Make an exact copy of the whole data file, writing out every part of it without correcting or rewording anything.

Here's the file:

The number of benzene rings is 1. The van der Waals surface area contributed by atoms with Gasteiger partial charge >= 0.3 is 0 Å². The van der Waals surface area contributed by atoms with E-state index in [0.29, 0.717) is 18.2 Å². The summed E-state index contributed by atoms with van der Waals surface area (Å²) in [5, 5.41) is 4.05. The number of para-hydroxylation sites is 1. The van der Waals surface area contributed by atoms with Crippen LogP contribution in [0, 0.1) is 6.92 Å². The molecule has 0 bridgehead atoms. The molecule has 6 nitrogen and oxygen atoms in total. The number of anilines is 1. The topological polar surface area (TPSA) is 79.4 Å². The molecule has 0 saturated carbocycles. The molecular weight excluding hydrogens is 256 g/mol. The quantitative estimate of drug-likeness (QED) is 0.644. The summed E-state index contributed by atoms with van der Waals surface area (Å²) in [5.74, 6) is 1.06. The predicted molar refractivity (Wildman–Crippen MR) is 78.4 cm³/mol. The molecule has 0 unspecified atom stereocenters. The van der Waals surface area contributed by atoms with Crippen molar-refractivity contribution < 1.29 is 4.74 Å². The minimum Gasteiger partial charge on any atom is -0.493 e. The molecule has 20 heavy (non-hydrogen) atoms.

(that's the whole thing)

The number of benzene rings is 1. The van der Waals surface area contributed by atoms with Gasteiger partial charge >= 0.3 is 0 Å². The van der Waals surface area contributed by atoms with E-state index in [0.29, 0.717) is 18.2 Å². The summed E-state index contributed by atoms with van der Waals surface area (Å²) in [5, 5.41) is 4.05. The number of para-hydroxylation sites is 1. The van der Waals surface area contributed by atoms with Crippen LogP contribution in [0, 0.1) is 6.92 Å². The molecule has 0 bridgehead atoms. The molecule has 6 nitrogen and oxygen atoms in total. The number of anilines is 1. The topological polar surface area (TPSA) is 79.4 Å². The molecule has 0 saturated carbocycles. The molecular weight excluding hydrogens is 256 g/mol. The quantitative estimate of drug-likeness (QED) is 0.644. The summed E-state index contributed by atoms with van der Waals surface area (Å²) in [5.74, 6) is 1.06. The predicted molar refractivity (Wildman–Crippen MR) is 78.4 cm³/mol. The molecule has 0 unspecified atom stereocenters. The van der Waals surface area contributed by atoms with Crippen molar-refractivity contribution < 1.29 is 4.74 Å². The minimum Gasteiger partial charge on any atom is -0.493 e. The molecule has 20 heavy (non-hydrogen) atoms.